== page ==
Cockle Mill

Cockle Mill * KCQ S NO4701 2

Cocklemilnland 1779 RHP3918 [lying to the west of West Muircambus (West Farm of Muircambus) KCQ]
lands of Cocklemare 1820 Sasines no. 13,196 [see St Ford KCQ, below]
Cockle Miln 1870 Elie Disposition fo 47r [‘All and Haill the lands of Cockle Miln and part of the west links of Saintford (St Ford KCQ) and the lands called Crackings being parts of the estate of Saint Ford ...’]

? Sc cockle + Sc miln

Sc cockle may be the verb meaning ‘totter, be unsteady, topple over’; also ‘chuckle or cluck like a hen’, perhaps referring to the sound of the burn in the mill-race; thus ‘tottering or unsteady mill’ or ‘chuckling or clucking mill’. There is also a verb cockle, used specifically in the context of mills, in the expression ‘Cockle the cogs of a mill’, meaning ‘to make a slight incision on the cogs, for directing in cutting off the ends of them, so that the whole may preserve the circular form’ (SND 1, taken from Jamieson 1808, Scottish Dictionary). It is, however, difficult to see how this might give rise to the name of a mill, unless it was one where this process had to be frequently carried out.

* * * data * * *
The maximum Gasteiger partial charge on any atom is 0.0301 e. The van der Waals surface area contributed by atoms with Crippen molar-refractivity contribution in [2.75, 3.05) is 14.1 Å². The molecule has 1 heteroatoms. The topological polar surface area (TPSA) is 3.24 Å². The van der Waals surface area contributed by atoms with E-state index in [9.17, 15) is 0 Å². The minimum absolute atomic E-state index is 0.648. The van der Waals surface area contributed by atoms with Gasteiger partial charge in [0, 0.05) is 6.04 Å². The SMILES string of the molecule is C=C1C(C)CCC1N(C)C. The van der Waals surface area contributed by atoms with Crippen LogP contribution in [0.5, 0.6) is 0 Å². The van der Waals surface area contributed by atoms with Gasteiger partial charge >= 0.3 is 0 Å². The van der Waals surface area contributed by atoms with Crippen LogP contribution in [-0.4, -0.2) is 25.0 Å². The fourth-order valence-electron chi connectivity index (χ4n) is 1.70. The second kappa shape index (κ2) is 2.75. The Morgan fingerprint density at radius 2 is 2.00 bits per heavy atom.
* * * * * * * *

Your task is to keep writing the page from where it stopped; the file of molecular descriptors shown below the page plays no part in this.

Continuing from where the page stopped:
The lands of Cockle Miln were described in 1870 as having been obtained by John Anstruther of Anstruther from James Duddingston (of St Ford) in 1755, and were ‘bounded by the lands of Muircambus and Links of Balchrystie respectively on the north, the links belonging to Kincraig on the west, the remaining links of Saint Ford upon the south and east parts ...’ (Elie Disposition fo 47r). *Cockle Mill itself lay on the Cocklemill Burn, and may have been an alternative name for Muircambus Mill (at West Muircambus KCQ, q.v.). The mill has given its name to OS Pathf. Cocklemill Burn, for which see Section 1, above.

This place-name appeared in printed volume 3